When the Board of Trustees votes to approve the University’s 10-year strategic plan Friday, it will decide whether students will eventually be admitted to the University as a whole, delaying their entry into specific colleges by up to two years.
Administrators floated the contentious proposal – which some schools worry could overflow their enrollments, dilute their brands and create budget fights – in October, and Provost Lerman confirmed last week that an altered version would be included in the final plan. The Board of Trustees must greenlight the proposal before it is finalized in the plan.
Administrators hope the one-college model will stimulate interdisciplinary studies by creating a better undergraduate balance of liberal arts and career-focused education, though faculty in programs like international affairs, media, business and engineering have raised questions.
To appease concerns about students’ first two years at GW without a set academic path, Lerman said students could declare “pre-majors” to help maintain affinities for individual schools.
Schools with a “limited capacity” of professors and class space would only allow students already accepted as pre-majors, or those who meet GPA requirements.
For example, instead of opening the Elliott School of International Affairs, School of Engineering and Applied Science, School of Business and School of Media and Public Affairs to students who show interest by their sophomore year, admissions to the college will likely be reserved for students who have already been admitted by declaring a pre-major.
“[The concept] won’t be scaled down. It’ll be nuanced,” Lerman said.
Frank Sesno, director of the School of Media and Public Affairs, said the college was initially worried that the original admissions plan would push away journalism-focused students and hurt its competitiveness.
“It’s not as dramatic as it sounded at the outset,” Sesno said. “Essentially nothing changes, and as a result, students will have near certainty that they’re going to end up [in the school] they want to be.”
Administrators have not yet outlined an implementation plan for the changes and will still likely hammer it out over the next few years. They have also not decided details about what University-wide courses will be added and what pre-majors will be offered.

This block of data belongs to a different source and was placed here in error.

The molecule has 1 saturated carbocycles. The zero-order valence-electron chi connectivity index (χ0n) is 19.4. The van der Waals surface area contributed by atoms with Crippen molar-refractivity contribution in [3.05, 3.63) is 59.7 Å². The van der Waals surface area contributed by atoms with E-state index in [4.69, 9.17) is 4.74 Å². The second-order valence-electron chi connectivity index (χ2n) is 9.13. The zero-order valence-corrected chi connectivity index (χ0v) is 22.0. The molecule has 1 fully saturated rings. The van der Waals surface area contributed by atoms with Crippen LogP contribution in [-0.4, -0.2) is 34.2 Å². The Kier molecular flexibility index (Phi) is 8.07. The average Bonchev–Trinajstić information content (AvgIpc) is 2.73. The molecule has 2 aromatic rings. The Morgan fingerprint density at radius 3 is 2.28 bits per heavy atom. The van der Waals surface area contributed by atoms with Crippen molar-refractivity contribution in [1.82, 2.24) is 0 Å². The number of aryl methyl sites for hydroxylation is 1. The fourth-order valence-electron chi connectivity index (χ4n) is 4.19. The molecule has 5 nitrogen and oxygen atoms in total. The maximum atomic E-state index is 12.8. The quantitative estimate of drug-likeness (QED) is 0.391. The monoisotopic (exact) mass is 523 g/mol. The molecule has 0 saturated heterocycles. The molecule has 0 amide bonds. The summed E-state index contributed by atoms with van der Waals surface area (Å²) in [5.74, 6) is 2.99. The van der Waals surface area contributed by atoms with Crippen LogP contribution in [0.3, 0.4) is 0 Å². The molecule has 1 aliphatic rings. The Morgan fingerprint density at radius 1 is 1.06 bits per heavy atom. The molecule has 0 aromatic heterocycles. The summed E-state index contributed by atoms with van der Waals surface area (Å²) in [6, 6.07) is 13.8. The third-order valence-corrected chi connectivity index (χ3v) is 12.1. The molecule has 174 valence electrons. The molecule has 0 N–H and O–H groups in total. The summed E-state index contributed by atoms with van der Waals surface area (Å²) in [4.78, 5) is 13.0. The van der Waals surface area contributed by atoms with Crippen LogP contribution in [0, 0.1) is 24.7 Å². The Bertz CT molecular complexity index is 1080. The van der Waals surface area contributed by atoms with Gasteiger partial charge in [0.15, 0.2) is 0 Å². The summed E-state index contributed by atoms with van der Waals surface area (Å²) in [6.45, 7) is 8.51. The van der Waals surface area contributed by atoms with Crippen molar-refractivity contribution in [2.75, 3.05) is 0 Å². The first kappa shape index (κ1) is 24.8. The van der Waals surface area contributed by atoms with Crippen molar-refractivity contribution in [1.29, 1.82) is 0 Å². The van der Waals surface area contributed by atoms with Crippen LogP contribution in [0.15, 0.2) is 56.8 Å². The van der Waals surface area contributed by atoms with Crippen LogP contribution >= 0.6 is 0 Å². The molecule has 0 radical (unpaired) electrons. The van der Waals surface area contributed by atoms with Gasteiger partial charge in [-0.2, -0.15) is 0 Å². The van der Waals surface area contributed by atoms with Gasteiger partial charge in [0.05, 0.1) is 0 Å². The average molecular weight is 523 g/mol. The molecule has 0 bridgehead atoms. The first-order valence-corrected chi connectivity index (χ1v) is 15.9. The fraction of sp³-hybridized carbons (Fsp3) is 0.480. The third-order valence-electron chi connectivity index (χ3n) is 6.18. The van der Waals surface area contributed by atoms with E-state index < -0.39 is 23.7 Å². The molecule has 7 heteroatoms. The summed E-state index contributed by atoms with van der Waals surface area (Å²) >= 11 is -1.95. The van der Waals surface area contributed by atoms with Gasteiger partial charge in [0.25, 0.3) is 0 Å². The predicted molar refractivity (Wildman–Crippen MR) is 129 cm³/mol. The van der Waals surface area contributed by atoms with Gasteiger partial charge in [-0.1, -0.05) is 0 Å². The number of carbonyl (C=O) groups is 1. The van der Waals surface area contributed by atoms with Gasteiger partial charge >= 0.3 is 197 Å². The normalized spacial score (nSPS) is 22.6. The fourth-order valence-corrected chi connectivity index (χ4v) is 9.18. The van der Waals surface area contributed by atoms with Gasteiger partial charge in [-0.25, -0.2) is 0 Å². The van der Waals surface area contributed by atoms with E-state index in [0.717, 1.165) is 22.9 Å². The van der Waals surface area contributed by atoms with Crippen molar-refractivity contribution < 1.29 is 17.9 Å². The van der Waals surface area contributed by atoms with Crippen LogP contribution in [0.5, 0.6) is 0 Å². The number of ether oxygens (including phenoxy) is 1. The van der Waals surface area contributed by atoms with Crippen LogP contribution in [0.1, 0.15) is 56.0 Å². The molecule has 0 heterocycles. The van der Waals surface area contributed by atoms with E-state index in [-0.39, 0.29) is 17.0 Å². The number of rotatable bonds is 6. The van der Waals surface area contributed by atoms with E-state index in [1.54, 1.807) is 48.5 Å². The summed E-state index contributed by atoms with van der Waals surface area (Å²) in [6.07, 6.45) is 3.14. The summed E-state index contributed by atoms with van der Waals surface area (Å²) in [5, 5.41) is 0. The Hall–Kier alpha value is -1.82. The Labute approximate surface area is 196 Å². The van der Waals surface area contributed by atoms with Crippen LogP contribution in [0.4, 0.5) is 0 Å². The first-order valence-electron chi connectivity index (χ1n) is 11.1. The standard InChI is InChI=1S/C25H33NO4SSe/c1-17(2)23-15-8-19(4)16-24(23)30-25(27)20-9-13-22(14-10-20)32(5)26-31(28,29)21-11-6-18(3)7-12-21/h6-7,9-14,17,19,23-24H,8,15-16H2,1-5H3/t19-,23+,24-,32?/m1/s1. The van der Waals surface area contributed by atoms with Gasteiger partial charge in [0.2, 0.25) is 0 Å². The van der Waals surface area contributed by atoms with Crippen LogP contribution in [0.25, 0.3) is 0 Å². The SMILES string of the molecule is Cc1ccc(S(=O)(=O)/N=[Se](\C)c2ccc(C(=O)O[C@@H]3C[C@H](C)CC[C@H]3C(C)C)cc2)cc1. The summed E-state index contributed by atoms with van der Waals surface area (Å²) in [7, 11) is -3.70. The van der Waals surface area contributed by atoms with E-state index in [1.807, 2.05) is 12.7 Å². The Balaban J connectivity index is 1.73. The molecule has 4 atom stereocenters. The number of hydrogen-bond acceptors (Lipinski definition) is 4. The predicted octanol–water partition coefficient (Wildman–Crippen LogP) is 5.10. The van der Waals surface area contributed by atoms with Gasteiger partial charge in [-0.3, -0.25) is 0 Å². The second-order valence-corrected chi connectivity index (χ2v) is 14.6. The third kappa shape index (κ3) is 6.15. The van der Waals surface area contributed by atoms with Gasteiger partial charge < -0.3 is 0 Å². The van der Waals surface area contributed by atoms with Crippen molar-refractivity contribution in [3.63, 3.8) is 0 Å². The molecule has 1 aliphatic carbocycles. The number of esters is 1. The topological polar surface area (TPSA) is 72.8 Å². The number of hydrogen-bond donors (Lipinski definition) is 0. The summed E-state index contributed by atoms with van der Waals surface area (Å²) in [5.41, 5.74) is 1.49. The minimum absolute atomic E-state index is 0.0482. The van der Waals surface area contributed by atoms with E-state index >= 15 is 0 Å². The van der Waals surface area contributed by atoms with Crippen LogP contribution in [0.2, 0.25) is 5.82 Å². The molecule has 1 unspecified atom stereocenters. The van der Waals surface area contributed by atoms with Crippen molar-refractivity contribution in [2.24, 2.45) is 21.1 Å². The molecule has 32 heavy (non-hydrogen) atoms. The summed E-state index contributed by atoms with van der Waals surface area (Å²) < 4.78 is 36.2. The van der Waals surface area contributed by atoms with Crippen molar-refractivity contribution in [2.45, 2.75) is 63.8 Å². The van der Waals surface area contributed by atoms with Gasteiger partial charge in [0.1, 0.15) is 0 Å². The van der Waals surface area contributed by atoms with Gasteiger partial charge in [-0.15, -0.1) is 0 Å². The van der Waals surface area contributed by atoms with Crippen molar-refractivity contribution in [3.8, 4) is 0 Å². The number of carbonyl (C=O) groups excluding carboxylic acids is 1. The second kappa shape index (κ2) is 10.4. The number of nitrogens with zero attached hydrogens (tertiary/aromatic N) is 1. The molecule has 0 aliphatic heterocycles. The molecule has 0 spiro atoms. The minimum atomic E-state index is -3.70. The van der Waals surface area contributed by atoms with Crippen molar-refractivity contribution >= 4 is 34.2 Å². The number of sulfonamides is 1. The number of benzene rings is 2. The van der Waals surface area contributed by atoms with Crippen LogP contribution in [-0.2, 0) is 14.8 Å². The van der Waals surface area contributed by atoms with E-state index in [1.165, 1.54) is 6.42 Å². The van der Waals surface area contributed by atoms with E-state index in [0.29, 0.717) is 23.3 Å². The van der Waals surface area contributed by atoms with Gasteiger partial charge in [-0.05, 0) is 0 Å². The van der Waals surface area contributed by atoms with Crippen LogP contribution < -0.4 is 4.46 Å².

The concept of how to create a general curriculum for all undergraduates has also changed since strategic plan discussions first started, Faculty Senate executive committee chair Michael Castleberry said.
“I think what happened is the Board of Trustees got really excited about the branding thing – that there was going to be something [academically] GW is known for,” he said. “What’s come into focus is what the Board of Trustees first saw that would unilaterally happen to everybody is probably not going to happen. It’s going to be more diffuse, more individualized.”
For example, he said, now students may have the option of taking an academic track revolving around community service, foreign languages or sustainability in their first two years.
It’s part of the University’s broader strategic plan, a guiding document with about $300 million worth of ideas like building new graduate housing, doubling the population of international students and expanding global programs for GW’s next decade.
The University hopes to overhaul undergraduate education with $9 million to $17 million poured into creating more interdisciplinary courses taught by multiple professors from different fields, an enhanced advising system and a new administrative structure headed by a new vice provost for undergraduate education.
The plan overall has changed little since its October conception. Senior Vice Provost for Academic Affairs and Planning Forrest Maltzman said some sections have since been rewritten to stress the University’s commitment to the arts and humanities by acknowledging their role in sparking innovation in a document that hypes technology, medicine and engineering.
“What people had concerns about was that the plan was a statement of who we are, and they didn’t think it articulated that well enough,” he said. “The whole plan is not about doing what we currently do. The issue is to go ahead and try to change the University to get us ahead.”
Castleberry has been hashing out the plan’s goals for remaking undergraduate education on the advisory group. He said by the time colleges have given feedback on the plan, students will not notice admissions changes.
“I think you’ll find that it won’t change very much,” Castleberry said. “You’ll come here with an indication of your preference, and probably you could still be admitted to Elliott or to an undergraduate program in two years but have declared Elliott as your preference.”